For decades saturated fat has been demonized, ostracized, crucified, and vilified--and for no good reason.  Yes, I said it: no good reason.  In this post we’ll look at what saturated fat is and why it’s been held in poor regard for so long.  

1, What is saturated fat?

Saturated fat is formed in a chain of carbon and hydrogen atoms.  It has no empty spaces (irregularities prone to oxidation) for free radicals.  Free radicals can negatively react with DNA or cell membranes, potentially causing them to malfunction or die.  Because of the lack of empty spaces, it’s a very stable fat at high heat. Every spot is filled--it’s literally saturated as the name implies.  Grass fed butter and organic coconut oil are both very high in saturated fat, which is why they are solid at room temperature.

Monounsaturated fat has one place for a free radical to enter: at the weak double bond. This fat is more delicate than saturated fat and if heated high enough, the double bond will break, become oxidized and allow for a free radical.  The majority of the fat in olive oil is monounsaturated, which is why it’s liquid at room temperature.

Polyunsaturated fats have several places for free radicals and are very unstable at high heat.  This fat is extremely delicate and if heated high enough, the double bond will break and allow for free radicals more readily than monounsaturated fat.  Soybean and corn oil are mostly made of polyunsaturated fats, which is a big reason why we don’t recommend eating them.  

As a note, it’s not that mono- and polyunsaturated fats are inherently unhealthy, but if you choose to consume them, make sure they haven’t been heated.

2. Why is saturated fat hated on so much?

Conventional thought says saturated fat is bad, but why?  Well, straight from the American Heart Association’s (AHA) page on saturated fats: “Eating foods that contain saturated fats raises the level of cholesterol in your blood. High levels of LDL cholesterol in your blood increase your risk of heart disease and stroke.”  We’re going to challenge this.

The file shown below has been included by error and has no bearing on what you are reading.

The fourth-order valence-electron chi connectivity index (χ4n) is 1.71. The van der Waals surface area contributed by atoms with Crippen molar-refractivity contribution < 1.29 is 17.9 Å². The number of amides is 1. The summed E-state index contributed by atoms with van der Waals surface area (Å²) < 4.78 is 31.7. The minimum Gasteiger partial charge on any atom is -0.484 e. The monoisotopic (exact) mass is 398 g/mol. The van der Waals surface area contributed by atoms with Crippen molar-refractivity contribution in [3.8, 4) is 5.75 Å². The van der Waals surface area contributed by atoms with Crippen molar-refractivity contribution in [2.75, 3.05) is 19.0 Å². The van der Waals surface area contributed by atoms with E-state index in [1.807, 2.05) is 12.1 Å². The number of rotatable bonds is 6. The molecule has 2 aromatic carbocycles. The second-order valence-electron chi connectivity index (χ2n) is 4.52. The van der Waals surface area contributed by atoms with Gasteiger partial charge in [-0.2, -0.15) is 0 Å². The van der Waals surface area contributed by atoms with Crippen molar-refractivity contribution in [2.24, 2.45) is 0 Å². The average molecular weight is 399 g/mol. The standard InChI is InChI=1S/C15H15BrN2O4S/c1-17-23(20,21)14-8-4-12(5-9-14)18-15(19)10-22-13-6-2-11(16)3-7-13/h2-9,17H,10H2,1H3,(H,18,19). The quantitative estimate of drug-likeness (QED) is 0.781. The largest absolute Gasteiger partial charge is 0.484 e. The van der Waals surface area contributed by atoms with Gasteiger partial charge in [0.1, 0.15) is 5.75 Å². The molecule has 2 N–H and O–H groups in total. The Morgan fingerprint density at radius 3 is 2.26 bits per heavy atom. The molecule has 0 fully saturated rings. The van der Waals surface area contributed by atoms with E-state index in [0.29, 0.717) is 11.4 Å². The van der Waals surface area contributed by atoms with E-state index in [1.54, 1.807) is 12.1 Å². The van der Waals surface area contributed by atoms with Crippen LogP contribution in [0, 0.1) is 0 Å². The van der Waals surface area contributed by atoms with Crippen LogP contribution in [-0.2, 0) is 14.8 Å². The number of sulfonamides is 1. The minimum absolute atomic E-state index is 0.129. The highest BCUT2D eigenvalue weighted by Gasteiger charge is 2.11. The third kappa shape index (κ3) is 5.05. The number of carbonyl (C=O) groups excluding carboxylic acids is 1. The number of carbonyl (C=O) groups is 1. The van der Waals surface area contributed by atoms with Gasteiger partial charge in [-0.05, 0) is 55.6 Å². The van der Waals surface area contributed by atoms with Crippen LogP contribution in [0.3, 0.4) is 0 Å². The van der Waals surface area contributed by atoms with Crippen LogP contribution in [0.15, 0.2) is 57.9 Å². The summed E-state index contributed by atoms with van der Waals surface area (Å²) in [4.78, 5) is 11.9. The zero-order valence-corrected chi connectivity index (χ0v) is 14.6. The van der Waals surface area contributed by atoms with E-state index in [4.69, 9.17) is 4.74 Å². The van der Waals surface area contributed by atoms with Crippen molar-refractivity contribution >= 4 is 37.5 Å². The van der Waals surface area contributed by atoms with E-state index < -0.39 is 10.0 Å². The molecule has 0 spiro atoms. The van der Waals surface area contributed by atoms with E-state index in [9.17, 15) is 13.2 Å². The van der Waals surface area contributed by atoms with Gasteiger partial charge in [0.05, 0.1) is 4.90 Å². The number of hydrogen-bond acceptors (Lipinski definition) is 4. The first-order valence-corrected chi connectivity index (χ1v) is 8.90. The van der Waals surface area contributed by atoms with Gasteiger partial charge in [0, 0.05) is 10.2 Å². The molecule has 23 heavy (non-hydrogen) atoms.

What the AHA states is all fine and dandy but to their first point, cholesterol is vital and necessary in your body--it is needed to create new cells!  The fact of the matter is that when random-effects models were used to isolate saturated fat from the many other confounding variables in 21 studies and almost 350,000 people, this article in the American Journal of Clinical Nutrition concluded that “saturated fat was not associated with an increased risk of CHD (coronary heart disease), stroke, or CVD (cardiovascular disease).”  The whole story isn’t being told.

Looking at the AHA’s second point, there are two types of LDL cholesterol.  LDL cholesterol is commonly known as “bad” cholesterol, but that’s a serious generalization.  High levels of vLDL (very low density LDL) cholesterol (the AHA forgot that part) can increase your risk of heart disease and stroke because it’s a marker of inflammation.  On the other hand the large buoyant LDL is a sign of good health.  To add to the complexity, we typically don’t even directly measure the appropriate markers when we go get our physicals. Because measuring LDL and vLDL particle number is more costly to the lab, we only get an estimate of concentrations based on the total cholesterol and HDL concentrations measured, which really have little to no indication of heart health.  Again, the whole story isn’t being told.

So now that you know what saturated fat is and that the conventional ‘wisdom’ on it is misleading, you’ve got some knowledge to move forward with.  That ain’t all though because in Saturated Fat 102 we’ll explore the benefits of saturated fat over mono- and polyunsaturated fats.  Stay tuned peeps.

 

 

 

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